Pay to Work and Other Offers Too Good to Refuse

Pay to workRecently, I was approached by an agency promising several months of work in exchange for an up-front sum they were calling a “referral fee.”

Whether you’re a communications professional, journalist, screenwriter, or novelist, you may have come across similar hard-to-refuse offers. Authors frequently are pitched opportunities to publish their novels…for an advance payment of $5,000. In Hollywood, you find scammers pretending to be agents, charging “reading fees” before they’ll agree to “represent” you and your screenplay.

No matter the name, these are plain and simple pay-to-work schemes, and while they may be legal, they’re not considered ethical in the communications, book-publishing and screenwriting worlds.

I raise this subject because it’s been a mighty tough half-decade for the self-employed, independent, freelance community, and the prospect of longer-term work may be impossible to turn away. Plenty of us would jump at any possibility, no matter the terms. But, as with any offer that seems too good to be true, I encourage you to examine the contract for loopholes. Because what frequently happens is that the dangling carrot is an illusion, and, these days, who can afford to pay out and not receive the promised reward?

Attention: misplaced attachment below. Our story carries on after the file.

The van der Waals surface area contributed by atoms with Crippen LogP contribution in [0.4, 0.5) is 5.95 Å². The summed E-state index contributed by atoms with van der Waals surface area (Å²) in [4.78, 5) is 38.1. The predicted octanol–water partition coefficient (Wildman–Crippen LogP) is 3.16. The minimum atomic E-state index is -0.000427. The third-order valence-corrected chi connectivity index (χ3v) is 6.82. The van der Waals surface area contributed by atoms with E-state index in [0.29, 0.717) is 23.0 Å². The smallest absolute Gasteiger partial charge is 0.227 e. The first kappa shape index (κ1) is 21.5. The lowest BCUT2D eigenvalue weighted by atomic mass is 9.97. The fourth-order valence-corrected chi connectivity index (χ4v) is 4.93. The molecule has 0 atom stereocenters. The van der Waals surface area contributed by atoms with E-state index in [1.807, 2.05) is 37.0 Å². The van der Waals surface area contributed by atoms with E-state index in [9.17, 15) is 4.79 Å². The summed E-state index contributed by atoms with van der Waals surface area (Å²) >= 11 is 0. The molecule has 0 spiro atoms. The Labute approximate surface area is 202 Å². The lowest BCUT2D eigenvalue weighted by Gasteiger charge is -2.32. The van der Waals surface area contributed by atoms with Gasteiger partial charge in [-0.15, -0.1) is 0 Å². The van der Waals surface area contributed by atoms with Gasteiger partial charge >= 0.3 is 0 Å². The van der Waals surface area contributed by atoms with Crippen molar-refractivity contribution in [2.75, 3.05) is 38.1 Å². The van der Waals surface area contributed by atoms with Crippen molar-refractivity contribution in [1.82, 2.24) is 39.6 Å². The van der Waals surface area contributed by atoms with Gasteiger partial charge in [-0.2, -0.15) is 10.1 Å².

If you’re an independent communications contractor/freelance writer – there’s no question that since the Microsoft lawsuit, it’s been increasingly difficult to stay independent and work for large companies, which typically want contractors to be W-2 employees of another firm and carry at least $1 million in insurance coverage. Plenty of legitimate agencies have sprung up in response to the lawsuit, covering the cost of insurance and paycheck processing (many don’t offer other benefits, such as health insurance, 401Ks or paid vacations) by charging the corporation a hefty fee on top of your rate. Like it or not, until the courts and the IRS acknowledge that these arrangements offer no more special protection than directly hiring freelancers, companies will use them to avoid legal confusion between employees and full-time, on-site contractors.

But note the difference between the contractor agency charging a fee to the company for services rendered and asking you to pay in exchange for work. In my case, the terms were clearly laid out in the agency’s contract: 50 percent of the referral fee from the first paycheck, 50 percent out of my second check. Here’s the hitch – and it’s a big one – the referral fee must be paid up front whereas the work, for which I would have been paid on a weekly basis, stretched out over three months. If I’d accepted, I would have paid the full referral out of my first two checks with no guarantee that the remaining work (and the rest of my pay) would be forthcoming. In fact, in this case, I was dependent not just on doing a good job myself, but on the strength of other contractors from the agency. What if one of them wasn’t delivering or, worse, did something unethical? I’d lose my contract gig right alongside them – and my referral fee to boot. The reality of it, though, was that it didn’t matter what happened. If I’d signed up, I would have been contractually obligated to pay the referral fee, no matter what happened with the assignment from the corporate client – whether it played out or disappeared into thin air.